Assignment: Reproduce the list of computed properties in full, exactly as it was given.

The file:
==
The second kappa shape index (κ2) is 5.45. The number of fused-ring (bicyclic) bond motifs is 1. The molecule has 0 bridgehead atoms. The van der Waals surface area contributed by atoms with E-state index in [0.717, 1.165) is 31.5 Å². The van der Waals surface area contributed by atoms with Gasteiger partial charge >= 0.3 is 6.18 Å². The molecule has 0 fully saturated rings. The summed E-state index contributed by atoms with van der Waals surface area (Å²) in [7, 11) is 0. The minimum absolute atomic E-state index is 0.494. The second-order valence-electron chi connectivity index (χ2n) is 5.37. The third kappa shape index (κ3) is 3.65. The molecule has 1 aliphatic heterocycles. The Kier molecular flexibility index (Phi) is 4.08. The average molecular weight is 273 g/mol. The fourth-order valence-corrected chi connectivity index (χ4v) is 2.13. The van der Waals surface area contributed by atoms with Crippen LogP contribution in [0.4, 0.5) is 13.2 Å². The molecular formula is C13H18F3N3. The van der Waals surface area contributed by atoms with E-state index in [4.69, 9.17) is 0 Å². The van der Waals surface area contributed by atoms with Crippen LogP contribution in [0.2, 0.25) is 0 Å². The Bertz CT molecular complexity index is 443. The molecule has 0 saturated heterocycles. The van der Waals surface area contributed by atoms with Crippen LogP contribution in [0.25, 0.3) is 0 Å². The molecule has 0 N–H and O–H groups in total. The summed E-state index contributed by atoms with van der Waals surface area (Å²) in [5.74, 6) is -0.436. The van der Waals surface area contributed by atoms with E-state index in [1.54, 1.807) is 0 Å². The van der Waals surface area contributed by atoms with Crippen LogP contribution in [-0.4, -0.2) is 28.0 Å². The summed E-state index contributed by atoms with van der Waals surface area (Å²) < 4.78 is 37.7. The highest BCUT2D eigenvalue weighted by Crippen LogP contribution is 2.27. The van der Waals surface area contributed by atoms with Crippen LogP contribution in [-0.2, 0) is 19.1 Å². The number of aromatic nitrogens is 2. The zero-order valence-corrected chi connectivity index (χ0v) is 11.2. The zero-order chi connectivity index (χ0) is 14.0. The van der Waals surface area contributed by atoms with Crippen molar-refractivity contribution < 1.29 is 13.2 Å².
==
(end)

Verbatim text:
The second kappa shape index (κ2) is 5.45. The number of fused-ring (bicyclic) bond motifs is 1. The molecule has 0 bridgehead atoms. The van der Waals surface area contributed by atoms with E-state index in [0.717, 1.165) is 31.5 Å². The van der Waals surface area contributed by atoms with Gasteiger partial charge >= 0.3 is 6.18 Å². The molecule has 0 fully saturated rings. The summed E-state index contributed by atoms with van der Waals surface area (Å²) in [7, 11) is 0. The minimum absolute atomic E-state index is 0.494. The second-order valence-electron chi connectivity index (χ2n) is 5.37. The third kappa shape index (κ3) is 3.65. The molecule has 1 aliphatic heterocycles. The Kier molecular flexibility index (Phi) is 4.08. The average molecular weight is 273 g/mol. The fourth-order valence-corrected chi connectivity index (χ4v) is 2.13. The van der Waals surface area contributed by atoms with Crippen LogP contribution in [0.4, 0.5) is 13.2 Å². The molecular formula is C13H18F3N3. The van der Waals surface area contributed by atoms with E-state index in [4.69, 9.17) is 0 Å². The van der Waals surface area contributed by atoms with Crippen LogP contribution in [0.2, 0.25) is 0 Å². The Bertz CT molecular complexity index is 443. The molecule has 0 saturated heterocycles. The van der Waals surface area contributed by atoms with Crippen LogP contribution in [0.25, 0.3) is 0 Å². The molecule has 0 N–H and O–H groups in total. The summed E-state index contributed by atoms with van der Waals surface area (Å²) in [5.74, 6) is -0.436. The van der Waals surface area contributed by atoms with E-state index in [1.54, 1.807) is 0 Å². The van der Waals surface area contributed by atoms with Crippen LogP contribution in [-0.4, -0.2) is 28.0 Å². The summed E-state index contributed by atoms with van der Waals surface area (Å²) < 4.78 is 37.7. The highest BCUT2D eigenvalue weighted by Crippen LogP contribution is 2.27. The van der Waals surface area contributed by atoms with Crippen LogP contribution in [-0.2, 0) is 19.1 Å². The number of aromatic nitrogens is 2. The zero-order valence-corrected chi connectivity index (χ0v) is 11.2. The zero-order chi connectivity index (χ0) is 14.0. The van der Waals surface area contributed by atoms with Crippen molar-refractivity contribution < 1.29 is 13.2 Å².